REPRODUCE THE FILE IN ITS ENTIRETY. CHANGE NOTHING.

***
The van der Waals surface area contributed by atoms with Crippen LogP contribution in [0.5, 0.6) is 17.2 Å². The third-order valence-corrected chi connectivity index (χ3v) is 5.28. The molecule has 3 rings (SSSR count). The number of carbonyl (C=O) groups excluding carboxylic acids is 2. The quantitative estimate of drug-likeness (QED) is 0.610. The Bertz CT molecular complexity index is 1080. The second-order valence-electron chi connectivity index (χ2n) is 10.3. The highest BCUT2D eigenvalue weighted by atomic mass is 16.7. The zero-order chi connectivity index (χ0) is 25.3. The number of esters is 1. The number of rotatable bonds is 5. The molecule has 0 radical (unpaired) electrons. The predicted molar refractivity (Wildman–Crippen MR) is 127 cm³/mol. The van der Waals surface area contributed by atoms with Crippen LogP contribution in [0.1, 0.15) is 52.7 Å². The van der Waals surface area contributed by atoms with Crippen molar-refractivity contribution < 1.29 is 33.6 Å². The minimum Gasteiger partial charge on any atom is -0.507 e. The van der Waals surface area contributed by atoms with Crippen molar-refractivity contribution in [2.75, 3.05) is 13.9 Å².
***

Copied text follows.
The van der Waals surface area contributed by atoms with Crippen LogP contribution in [0.5, 0.6) is 17.2 Å². The third-order valence-corrected chi connectivity index (χ3v) is 5.28. The molecule has 3 rings (SSSR count). The number of carbonyl (C=O) groups excluding carboxylic acids is 2. The quantitative estimate of drug-likeness (QED) is 0.610. The Bertz CT molecular complexity index is 1080. The second-order valence-electron chi connectivity index (χ2n) is 10.3. The highest BCUT2D eigenvalue weighted by atomic mass is 16.7. The zero-order chi connectivity index (χ0) is 25.3. The number of esters is 1. The number of rotatable bonds is 5. The molecule has 0 radical (unpaired) electrons. The predicted molar refractivity (Wildman–Crippen MR) is 127 cm³/mol. The van der Waals surface area contributed by atoms with Crippen LogP contribution in [0.1, 0.15) is 52.7 Å². The van der Waals surface area contributed by atoms with Crippen molar-refractivity contribution < 1.29 is 33.6 Å². The minimum Gasteiger partial charge on any atom is -0.507 e. The van der Waals surface area contributed by atoms with Crippen molar-refractivity contribution in [2.75, 3.05) is 13.9 Å².